“Good morning, Yasemin!” Anthony, our building doorman called out as I rushed down the stairs of my apartment building in order to get to my Pilates class on time. I was surprised. I was wearing sneakers and thought I had hardly made any noise, and because of the way his desk is placed, there was no way he saw me. “How did you know it was me?” I asked.
“Oh, I can tell some people from their footsteps” he said. “You are very light on your feet.”
Me? Light on my feet? Really? The same me who hung on for dear life on the railing while descending the stairs at the Brown Line stop at Chicago and Franklin? The same me who hoped that I wouldn’t fall and split my head open? Wow!
I thought back on that woman. Yes, she was younger, but also severely out of shape, scared, intimidated. Wondering if changing her life by moving from a sleepy suburb of a small city to the beating heart of a big one was the right thing to do. It seemed everyone on the street was younger, more agile, and definitely more athletic.
After realizing city life demanded that I get in shape and on the recommendation of my cousin, I had decided to try Pilates, again. This time, instead of dusting off the old DVD, I signed up for classes. I figured if I paid for a class, I’d stick with it longer. It was the best thing I ever did for myself.
When you walk into my Pilates studio, first thing you would notice are three huge windows that bathe the room in light. It is a warm, welcoming space, sparsely yet tastefully decorated with Bamboo, inspiring pictures of Marilyn Monroe doing Pilates – hello can a girl ask for a better role model? – and a very important reminder: Inhale, exhale. Each of these words, written in beautiful script, occupy their own frame. Good thing! It is easy to forget to breathe while trying to twist your body into shapes that you would, never in a million years, think would be possible. When I was a beginner, I would tell my teacher Cassie that I couldn’t breathe. “It’s OK”, she’d say, “I’ll tell you when you turn purple”. I know she was only half joking. Thanks to her patience and my determination, I actually learned to breathe while my legs are way above my head.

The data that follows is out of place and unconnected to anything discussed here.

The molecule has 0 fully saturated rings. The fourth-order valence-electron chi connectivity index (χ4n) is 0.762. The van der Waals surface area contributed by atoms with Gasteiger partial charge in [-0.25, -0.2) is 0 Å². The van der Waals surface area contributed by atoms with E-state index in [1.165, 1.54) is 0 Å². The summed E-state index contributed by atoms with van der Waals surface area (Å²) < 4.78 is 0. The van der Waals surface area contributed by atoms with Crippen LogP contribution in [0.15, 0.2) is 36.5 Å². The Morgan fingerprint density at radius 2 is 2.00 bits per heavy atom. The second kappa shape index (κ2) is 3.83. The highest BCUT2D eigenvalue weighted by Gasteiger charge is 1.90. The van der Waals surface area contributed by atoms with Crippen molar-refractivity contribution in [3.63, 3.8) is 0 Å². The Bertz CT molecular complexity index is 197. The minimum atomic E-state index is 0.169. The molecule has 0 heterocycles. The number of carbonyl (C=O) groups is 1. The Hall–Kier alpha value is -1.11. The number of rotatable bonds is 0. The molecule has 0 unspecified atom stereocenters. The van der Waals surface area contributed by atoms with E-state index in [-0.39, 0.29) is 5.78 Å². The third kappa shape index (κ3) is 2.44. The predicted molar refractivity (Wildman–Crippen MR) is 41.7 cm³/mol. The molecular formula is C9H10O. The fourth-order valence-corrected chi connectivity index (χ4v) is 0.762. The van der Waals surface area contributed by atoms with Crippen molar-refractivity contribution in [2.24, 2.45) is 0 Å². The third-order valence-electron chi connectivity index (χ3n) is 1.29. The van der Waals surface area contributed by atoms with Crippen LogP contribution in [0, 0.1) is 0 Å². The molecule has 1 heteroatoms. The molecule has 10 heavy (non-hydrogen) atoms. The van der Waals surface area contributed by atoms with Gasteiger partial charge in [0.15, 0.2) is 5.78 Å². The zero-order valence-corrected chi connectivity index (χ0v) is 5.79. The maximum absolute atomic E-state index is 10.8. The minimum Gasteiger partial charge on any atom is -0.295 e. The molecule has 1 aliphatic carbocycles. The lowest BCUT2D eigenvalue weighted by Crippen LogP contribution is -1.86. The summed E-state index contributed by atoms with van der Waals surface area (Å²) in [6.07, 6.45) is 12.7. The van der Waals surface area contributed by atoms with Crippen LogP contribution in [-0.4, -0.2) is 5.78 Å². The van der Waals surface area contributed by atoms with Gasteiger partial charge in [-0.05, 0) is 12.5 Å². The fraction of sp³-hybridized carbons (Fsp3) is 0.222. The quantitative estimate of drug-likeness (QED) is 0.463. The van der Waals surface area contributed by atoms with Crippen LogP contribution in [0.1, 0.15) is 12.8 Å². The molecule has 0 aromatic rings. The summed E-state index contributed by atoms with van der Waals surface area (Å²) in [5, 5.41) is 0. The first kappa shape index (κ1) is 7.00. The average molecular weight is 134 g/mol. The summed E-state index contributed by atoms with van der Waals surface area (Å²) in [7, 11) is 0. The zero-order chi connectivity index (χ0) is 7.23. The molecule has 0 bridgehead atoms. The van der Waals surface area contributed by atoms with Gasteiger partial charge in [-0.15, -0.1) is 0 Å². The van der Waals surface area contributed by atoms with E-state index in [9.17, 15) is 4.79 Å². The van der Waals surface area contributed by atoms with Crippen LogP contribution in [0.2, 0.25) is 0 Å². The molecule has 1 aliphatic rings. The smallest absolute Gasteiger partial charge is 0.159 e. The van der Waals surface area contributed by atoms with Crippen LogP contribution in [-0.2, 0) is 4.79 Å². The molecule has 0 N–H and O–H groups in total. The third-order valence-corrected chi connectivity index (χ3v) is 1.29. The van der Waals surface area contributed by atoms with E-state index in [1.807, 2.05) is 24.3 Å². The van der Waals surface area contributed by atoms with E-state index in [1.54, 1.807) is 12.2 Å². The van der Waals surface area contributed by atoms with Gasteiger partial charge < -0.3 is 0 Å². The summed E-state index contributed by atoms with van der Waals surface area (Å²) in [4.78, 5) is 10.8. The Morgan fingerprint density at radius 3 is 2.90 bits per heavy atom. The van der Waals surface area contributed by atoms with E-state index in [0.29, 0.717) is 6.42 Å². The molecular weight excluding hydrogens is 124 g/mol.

Pilates is a system of exercises invented by Joseph Pilates, in England, in the early 1900s. Joseph became a caretaker of prisoners with physical disabilities at an internment camp where he was sent during the war because of his German origin. Thinking back on his Martial Arts and Yoga training for movement and using springs from beds to create resistance, he devised equipment to help his bedridden patients. Today, studios around the world use equipment based on his designs.